What Makes a Streetscape Appeal to Pedestrians?
A recent study by planning scholar Reid Ewing determined that three streetscape features significantly correlate to pedestrian use in NYC: active use (i.e., streets with schools, busy office buildings and parks); the presence of street furniture (such as ATMs, parking meters, and benches); and first-floor window-to-façade ratio (the proportion of windows on a building’s façade). But New York City is not called the Greatest City on Earth for nothing. As Laura Bliss writes, "There’s so much that sets New York apart from other American cities: its density, its walkability, its spread of urban versus suburban development, among others. What about smaller towns?"
Ewing’s new study of Salt Lake City suggests that to achieve walkability, planners in other cities might want to also ask: can it be Instagrammed?
The Salt Lake City study was designed to determine whether pedestrians in a less dense city with an average level of metropolitan sprawl were drawn to streetscapes with the same features found to be significant in NYC. While two of the three factors—active use and windows—contributed to the significance of what the researchers termed transparency on 179 blocks in Salt Lake City, of additional importance was the imageability of a streetscape.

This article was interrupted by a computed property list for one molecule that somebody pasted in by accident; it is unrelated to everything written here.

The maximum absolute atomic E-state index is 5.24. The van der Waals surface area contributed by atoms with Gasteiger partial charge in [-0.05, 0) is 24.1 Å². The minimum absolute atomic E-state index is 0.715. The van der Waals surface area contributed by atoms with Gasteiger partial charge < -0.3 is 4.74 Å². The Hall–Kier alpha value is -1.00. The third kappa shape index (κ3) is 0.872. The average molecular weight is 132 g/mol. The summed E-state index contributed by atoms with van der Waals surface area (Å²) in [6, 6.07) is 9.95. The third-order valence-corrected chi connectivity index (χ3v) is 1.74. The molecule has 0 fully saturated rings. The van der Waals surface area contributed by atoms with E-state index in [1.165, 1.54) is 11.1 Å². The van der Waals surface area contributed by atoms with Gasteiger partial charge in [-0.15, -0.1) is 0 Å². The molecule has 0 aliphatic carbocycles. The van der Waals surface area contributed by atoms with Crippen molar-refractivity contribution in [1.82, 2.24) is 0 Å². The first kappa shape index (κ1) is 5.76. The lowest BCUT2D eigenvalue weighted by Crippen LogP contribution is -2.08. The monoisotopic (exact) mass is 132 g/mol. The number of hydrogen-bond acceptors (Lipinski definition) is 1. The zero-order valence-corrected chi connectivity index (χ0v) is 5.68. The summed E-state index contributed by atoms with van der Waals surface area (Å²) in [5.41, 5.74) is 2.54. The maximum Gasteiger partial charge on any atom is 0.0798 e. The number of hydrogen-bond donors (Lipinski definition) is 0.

Imageability, Bliss writes, "is what makes a place distinctive and memorable—a visual identity that could be made of parks or plazas, unique views or vistas, old or unusual architecture, and al fresco dining."
The relative importance of imageability is still widely unknown. However, reports last winter of young girls taking selfies in front of an active building explosion site in NYC’s East Village suggest that, as Bliss reports, "walkability is about more than density, street-level retail, or any one design quality in isolation."